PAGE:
As the UK draws closer to an uncertain Brexit, the prospect of many existing international partnerships surviving is starting to seem less likely. The UK’s automatic inclusion in many of the international programmes and research activities it has previously enjoyed seems unlikely to continue. In this article, Jon Hall of the Resilience Advisors Network will explain that this needn’t mean individual services withdrawing from all collaborative activity as many venerable institutions will be looking to improve their links with the UK fire sector.
Individual Fire & Rescue Services and academic organisations such as the University of Central Lancashire (UCLAN) and the Fire Service College at Moreton-in-Marsh have long contributed to operational and research projects across Europe and beyond. In fact, every year the UK has benefited from £m’s of much-needed funding through initiatives such as Horizon 2020 and the Civil Protection Mechanism. Even if very limited participation does continue, right now, it looks inconceivable that the EU will choose to fund UK activity to the same degree going forward.
Although it seems to be an increasingly popular view that a country can manage quite adequately on its own, few would disagree that, professionally, we should be looking to learn and grow our trade from wherever that learning and growth is available. Europe has provided a rich seam for the UK’s development over recent years and, even if less-so, will surely continue to do so in some form but now it’s time for the UK to look for other partners as well.
In terms of gaining from opportunities for International learning, many states, not just UK are facing forces set to steer them away from being the best they possibly can be:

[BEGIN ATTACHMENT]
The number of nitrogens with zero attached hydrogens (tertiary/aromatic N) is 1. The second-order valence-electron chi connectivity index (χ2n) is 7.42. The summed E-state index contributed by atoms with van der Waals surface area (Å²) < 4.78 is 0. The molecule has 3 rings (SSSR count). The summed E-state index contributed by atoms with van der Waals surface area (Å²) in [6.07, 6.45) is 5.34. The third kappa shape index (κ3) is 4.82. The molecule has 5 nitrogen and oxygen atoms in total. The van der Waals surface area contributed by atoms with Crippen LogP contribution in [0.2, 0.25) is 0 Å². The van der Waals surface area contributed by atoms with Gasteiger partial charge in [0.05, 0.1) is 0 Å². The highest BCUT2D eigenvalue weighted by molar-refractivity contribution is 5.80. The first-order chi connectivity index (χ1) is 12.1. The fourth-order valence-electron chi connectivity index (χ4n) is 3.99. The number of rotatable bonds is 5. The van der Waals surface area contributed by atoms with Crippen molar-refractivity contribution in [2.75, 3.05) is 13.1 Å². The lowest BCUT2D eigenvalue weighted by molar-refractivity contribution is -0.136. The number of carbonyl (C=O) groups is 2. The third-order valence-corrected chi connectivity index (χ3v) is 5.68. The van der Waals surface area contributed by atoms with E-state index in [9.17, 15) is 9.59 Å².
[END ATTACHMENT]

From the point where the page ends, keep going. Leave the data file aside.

- Reduced budgets mean that international travel and study is increasingly considered a ‘discretionary activity’ in the Fire Professionals world.
- National Strategy & Policy is moving countries increasingly towards what is considered to be ‘their own determination’ and away from that designed with the participation of many other countries, and finally,
- Opportunity – more isolationist nations are considerably less likely to be invited to participate in collaborative initiatives
In other-words; less money, diminishing popular support and reduced opportunity!
However, as members of the fire sector, we should be bold enough to not blindly assert that our Country always know best. We should stand-up for those we seek to protect by finding ways to stay in touch and keep informed of international events and developments.
With this in mind, this year’s Emergency Services Show in the UK will be hosting a collaboration theatre which will feature for the first time, an International Collaboration Forum. Using this platform, it’s planned to bring together key speakers tyo address this – Organisations and individuals from across the World will present and discuss the impact of current international policies as they see them and, more importantly, will work to highlight opportunities for the world fire community to stay connected with with each other going forward.